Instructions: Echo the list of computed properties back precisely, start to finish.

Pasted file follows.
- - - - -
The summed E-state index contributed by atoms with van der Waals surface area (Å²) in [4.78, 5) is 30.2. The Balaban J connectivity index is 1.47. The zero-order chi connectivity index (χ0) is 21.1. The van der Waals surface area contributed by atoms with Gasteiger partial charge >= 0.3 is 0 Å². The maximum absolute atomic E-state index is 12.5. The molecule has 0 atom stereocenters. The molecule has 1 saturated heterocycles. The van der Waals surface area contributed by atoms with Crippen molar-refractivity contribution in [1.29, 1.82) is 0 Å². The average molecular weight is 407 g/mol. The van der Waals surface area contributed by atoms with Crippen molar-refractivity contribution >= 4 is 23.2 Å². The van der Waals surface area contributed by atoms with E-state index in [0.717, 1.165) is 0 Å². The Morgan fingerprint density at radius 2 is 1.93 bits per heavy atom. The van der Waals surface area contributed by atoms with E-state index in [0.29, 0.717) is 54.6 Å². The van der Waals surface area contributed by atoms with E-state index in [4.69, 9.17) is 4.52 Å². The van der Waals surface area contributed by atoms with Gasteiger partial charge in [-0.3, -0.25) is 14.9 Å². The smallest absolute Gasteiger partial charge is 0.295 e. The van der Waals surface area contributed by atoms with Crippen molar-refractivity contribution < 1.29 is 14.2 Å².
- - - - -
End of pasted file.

The summed E-state index contributed by atoms with van der Waals surface area (Å²) in [4.78, 5) is 30.2. The Balaban J connectivity index is 1.47. The zero-order chi connectivity index (χ0) is 21.1. The van der Waals surface area contributed by atoms with Gasteiger partial charge >= 0.3 is 0 Å². The maximum absolute atomic E-state index is 12.5. The molecule has 0 atom stereocenters. The molecule has 1 saturated heterocycles. The van der Waals surface area contributed by atoms with Crippen molar-refractivity contribution in [1.29, 1.82) is 0 Å². The average molecular weight is 407 g/mol. The van der Waals surface area contributed by atoms with Crippen molar-refractivity contribution >= 4 is 23.2 Å². The van der Waals surface area contributed by atoms with E-state index in [0.717, 1.165) is 0 Å². The Morgan fingerprint density at radius 2 is 1.93 bits per heavy atom. The van der Waals surface area contributed by atoms with E-state index in [0.29, 0.717) is 54.6 Å². The van der Waals surface area contributed by atoms with E-state index in [4.69, 9.17) is 4.52 Å². The van der Waals surface area contributed by atoms with Gasteiger partial charge in [-0.3, -0.25) is 14.9 Å². The smallest absolute Gasteiger partial charge is 0.295 e. The van der Waals surface area contributed by atoms with Crippen molar-refractivity contribution < 1.29 is 14.2 Å².